Today I made my first chore chart for my kids. They’re very rudimentary and basic but I’m certain (read: hoping) they will get the message across. Some of the chores on my list my kids already do. But there’s no consistency. Often my four-year-old, Hayden, will leave the bed a mess and needs to be reminded to make it up. But one day he made it up without me asking him too. Since then, he’s generally left it untouched unless I ask him.
These chores are simple but are things that I expect them to get a handle of, or at least try. They include: feeding the dog, taking the dishes back to the kitchen, which Hayden and Sebastian (2) are generally very good at, tidying the playroom and, of course, making their bed as I mentioned. With Sebastian, the task may be a bit more difficult as his cot is a bit higher than his head. But I’ll encourage him to do the basics – like at least pick up the blankets that he tossed to one side in the night.
So how did I make my chore chart?
There are plenty of free, printable weekly chore charts that are already laid out with themes and colours to suit almost any parent and child. However, I did it on a good old fashion word document and downloaded some images from their favourite characters. Hayden chose a Star Wars theme and Sebastian I know is a Mickey Mouse Club House fan, so images of Mickey were used. I listed the chores in a table and set numbers in the other column.
I thought including days and dates would be a waste of time (and paper) as they do tend to forget to do the chores some days. I’d rather gamify the entire thing by seeing who gets to what task the fastest. I’ve decided to make it that they get a treat (money or sweets – I haven’t decided which yet) when they finish a task five times.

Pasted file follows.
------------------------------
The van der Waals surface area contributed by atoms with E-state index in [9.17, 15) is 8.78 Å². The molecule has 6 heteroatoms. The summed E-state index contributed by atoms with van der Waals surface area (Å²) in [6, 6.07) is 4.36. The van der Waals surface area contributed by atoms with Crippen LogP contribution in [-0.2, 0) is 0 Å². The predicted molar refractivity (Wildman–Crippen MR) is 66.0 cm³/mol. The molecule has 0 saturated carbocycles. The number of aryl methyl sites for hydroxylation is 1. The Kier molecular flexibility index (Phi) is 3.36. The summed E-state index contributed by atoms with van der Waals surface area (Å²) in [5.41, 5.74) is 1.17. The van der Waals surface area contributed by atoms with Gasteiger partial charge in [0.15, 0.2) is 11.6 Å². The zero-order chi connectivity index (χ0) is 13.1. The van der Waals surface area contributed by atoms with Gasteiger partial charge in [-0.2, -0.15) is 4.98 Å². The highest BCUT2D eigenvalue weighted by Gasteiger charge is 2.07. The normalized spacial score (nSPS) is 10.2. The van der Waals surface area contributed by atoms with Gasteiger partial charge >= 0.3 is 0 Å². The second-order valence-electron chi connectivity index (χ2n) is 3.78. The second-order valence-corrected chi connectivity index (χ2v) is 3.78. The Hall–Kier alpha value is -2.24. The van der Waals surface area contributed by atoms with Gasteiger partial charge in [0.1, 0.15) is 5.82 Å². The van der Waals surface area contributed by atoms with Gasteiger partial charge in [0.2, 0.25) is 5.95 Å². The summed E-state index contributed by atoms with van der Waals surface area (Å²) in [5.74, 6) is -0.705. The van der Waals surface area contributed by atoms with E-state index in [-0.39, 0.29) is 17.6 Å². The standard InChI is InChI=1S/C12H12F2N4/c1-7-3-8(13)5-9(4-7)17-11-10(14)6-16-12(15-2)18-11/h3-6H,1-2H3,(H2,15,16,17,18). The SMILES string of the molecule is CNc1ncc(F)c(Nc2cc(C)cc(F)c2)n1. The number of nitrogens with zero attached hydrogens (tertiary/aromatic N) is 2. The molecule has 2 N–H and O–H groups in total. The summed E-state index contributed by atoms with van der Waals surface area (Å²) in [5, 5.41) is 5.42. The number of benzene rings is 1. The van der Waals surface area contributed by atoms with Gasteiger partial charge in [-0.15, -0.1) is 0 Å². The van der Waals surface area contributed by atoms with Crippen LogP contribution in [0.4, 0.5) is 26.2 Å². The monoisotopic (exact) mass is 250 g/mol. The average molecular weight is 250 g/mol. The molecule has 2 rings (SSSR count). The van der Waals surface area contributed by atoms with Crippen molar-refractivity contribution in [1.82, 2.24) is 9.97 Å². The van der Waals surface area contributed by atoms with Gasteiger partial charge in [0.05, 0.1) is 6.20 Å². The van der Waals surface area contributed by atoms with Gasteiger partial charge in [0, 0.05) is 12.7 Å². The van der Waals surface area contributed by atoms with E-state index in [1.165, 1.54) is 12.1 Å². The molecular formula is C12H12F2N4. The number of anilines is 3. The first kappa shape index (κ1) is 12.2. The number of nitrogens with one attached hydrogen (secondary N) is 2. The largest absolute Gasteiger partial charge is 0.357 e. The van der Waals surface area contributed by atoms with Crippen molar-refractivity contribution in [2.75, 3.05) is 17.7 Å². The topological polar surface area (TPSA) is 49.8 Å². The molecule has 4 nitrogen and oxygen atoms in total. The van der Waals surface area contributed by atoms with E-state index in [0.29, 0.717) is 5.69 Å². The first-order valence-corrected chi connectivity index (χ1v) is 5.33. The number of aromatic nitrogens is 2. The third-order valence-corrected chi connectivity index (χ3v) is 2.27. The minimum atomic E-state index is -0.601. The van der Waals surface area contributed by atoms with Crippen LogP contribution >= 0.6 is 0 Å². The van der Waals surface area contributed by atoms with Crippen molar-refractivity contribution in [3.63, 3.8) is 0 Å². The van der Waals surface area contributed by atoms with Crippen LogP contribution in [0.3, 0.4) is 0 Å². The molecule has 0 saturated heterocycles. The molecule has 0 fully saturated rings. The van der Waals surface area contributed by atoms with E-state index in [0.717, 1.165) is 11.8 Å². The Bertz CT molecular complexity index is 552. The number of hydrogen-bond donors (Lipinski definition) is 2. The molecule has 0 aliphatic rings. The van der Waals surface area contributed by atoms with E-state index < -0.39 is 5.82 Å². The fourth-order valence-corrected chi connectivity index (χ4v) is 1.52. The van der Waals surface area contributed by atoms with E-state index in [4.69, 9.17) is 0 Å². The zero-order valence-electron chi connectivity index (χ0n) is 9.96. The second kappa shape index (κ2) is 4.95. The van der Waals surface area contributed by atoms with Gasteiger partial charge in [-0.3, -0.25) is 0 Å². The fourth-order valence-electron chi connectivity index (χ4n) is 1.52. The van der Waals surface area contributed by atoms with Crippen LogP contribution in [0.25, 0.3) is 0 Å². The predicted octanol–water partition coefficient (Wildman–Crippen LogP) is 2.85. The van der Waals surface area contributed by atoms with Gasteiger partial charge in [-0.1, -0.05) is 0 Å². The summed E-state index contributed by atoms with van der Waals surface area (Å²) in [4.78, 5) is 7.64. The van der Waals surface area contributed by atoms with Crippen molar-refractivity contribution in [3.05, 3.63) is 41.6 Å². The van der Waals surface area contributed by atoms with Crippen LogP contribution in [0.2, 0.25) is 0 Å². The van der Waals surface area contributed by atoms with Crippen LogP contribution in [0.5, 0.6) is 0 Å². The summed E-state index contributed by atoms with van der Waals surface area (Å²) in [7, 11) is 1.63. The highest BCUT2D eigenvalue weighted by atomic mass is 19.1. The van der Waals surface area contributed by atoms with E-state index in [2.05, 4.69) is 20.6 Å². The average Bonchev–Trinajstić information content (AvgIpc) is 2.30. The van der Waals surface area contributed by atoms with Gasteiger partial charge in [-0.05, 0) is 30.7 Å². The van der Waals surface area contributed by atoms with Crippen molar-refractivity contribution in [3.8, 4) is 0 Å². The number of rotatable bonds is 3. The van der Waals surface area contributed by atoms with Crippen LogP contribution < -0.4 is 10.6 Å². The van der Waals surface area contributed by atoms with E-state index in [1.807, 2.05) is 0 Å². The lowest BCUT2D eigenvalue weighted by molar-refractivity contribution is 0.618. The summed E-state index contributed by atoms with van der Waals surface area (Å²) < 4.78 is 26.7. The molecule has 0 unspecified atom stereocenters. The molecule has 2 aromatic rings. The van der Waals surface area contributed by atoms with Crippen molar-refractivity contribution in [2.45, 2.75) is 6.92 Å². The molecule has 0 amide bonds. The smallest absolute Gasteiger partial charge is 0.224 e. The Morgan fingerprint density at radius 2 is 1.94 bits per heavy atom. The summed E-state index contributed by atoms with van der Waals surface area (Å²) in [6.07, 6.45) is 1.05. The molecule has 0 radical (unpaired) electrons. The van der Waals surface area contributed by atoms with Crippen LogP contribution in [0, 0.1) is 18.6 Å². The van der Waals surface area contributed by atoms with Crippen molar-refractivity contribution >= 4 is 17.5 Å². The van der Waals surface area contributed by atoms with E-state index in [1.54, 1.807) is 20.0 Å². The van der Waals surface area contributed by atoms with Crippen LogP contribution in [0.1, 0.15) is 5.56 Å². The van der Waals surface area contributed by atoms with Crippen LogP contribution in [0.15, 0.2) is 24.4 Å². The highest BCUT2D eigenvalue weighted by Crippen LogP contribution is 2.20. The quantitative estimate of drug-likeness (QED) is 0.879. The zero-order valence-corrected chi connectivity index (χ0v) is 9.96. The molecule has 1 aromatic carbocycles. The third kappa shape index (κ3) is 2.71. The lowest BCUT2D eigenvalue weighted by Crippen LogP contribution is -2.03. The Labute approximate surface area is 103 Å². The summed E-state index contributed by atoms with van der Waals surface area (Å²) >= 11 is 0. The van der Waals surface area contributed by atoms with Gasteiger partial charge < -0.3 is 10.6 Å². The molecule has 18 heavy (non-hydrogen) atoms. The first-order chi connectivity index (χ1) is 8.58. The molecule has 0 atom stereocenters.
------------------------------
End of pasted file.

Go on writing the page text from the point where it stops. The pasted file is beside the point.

Age appropriate chores
I’ve based the chores on what I know they can typically handle with ease – just for a basic start. But I am hoping (and praying) that at least one of them will master the art of picking up dog poop very soon. It’s one of my jobs that I well and truly hate.
A quick search online shows the following chores are considered right for ages 2 – 5:
- Setting the table for dinner
- Putting away toys
- Making the bed
- Wiping down counters
- Sweep small areas
- Clean the bathroom – I wasn’t so sure about this considering one would use cleaning fluids which may not be child friendly. But I’d hazard a guess that this would include things like packing away bath toys and maybe giving the bath a good wipe.
If your children are aged between 6 – 8 you can upgrade the chore list as follows:
- Help to clean the bathroom – make sure they’re wearing gloves.
- Sweep smaller rooms (perhaps their own?)
- Pick up the dog poop (with the necessary equipment of course).
Children aged 9-12 should be doing:
- Taking care of pets
- Emptying the trash
- Washing dishes
- Working in the garden (weeding, planting, perhaps even mowing).
- Clean and vacuum the car
- Help with the prepping of easy meals
Children that have become teenagers should:
- Do all the above and thoroughly clean the bathroom, iron their own clothes and even make dinner on some nights.
The benefits of giving children chores
There are many benefits to giving your children chores. It teaches them responsibility and, more importantly, gives you some time off! Again, searching the web there’s a lot of talk about mental and physical benefits of chores like hygiene, happiness, etc. But I’m just going to end with the one that means the most to me – it gives moms a break. That’s it. That’s all that you need right there. Because a rested, happy mom means a happy household.